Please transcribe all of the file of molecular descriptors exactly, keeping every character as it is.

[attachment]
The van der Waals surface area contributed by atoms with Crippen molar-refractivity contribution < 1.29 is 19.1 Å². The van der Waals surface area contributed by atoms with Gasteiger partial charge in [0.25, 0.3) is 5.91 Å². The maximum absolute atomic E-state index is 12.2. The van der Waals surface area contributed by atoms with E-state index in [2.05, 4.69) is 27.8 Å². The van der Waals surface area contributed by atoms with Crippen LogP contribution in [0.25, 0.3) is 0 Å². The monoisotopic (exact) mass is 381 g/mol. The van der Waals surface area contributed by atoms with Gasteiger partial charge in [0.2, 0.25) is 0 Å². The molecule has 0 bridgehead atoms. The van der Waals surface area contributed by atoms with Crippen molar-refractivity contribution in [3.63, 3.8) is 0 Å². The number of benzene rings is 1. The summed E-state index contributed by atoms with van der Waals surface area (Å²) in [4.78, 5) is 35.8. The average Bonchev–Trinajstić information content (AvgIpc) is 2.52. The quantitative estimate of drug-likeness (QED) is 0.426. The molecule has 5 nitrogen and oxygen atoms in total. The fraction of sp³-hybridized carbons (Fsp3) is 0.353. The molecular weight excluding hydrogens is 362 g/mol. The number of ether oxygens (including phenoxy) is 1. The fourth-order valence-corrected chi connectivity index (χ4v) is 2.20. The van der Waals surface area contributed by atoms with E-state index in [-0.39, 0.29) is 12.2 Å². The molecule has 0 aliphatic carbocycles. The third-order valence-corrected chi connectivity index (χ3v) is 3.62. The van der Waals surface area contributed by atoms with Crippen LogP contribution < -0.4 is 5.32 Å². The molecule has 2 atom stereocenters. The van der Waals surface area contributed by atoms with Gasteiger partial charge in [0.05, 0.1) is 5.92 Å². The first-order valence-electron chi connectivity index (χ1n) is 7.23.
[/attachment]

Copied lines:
The van der Waals surface area contributed by atoms with Crippen molar-refractivity contribution < 1.29 is 19.1 Å². The van der Waals surface area contributed by atoms with Gasteiger partial charge in [0.25, 0.3) is 5.91 Å². The maximum absolute atomic E-state index is 12.2. The van der Waals surface area contributed by atoms with E-state index in [2.05, 4.69) is 27.8 Å². The van der Waals surface area contributed by atoms with Crippen LogP contribution in [0.25, 0.3) is 0 Å². The monoisotopic (exact) mass is 381 g/mol. The van der Waals surface area contributed by atoms with Gasteiger partial charge in [0.2, 0.25) is 0 Å². The molecule has 0 bridgehead atoms. The van der Waals surface area contributed by atoms with Crippen molar-refractivity contribution in [3.63, 3.8) is 0 Å². The number of benzene rings is 1. The summed E-state index contributed by atoms with van der Waals surface area (Å²) in [4.78, 5) is 35.8. The average Bonchev–Trinajstić information content (AvgIpc) is 2.52. The quantitative estimate of drug-likeness (QED) is 0.426. The molecule has 5 nitrogen and oxygen atoms in total. The fraction of sp³-hybridized carbons (Fsp3) is 0.353. The molecular weight excluding hydrogens is 362 g/mol. The number of ether oxygens (including phenoxy) is 1. The fourth-order valence-corrected chi connectivity index (χ4v) is 2.20. The van der Waals surface area contributed by atoms with E-state index in [-0.39, 0.29) is 12.2 Å². The molecule has 0 aliphatic carbocycles. The third-order valence-corrected chi connectivity index (χ3v) is 3.62. The van der Waals surface area contributed by atoms with Crippen LogP contribution < -0.4 is 5.32 Å². The molecule has 2 atom stereocenters. The van der Waals surface area contributed by atoms with Gasteiger partial charge in [0.05, 0.1) is 5.92 Å². The first-order valence-electron chi connectivity index (χ1n) is 7.23.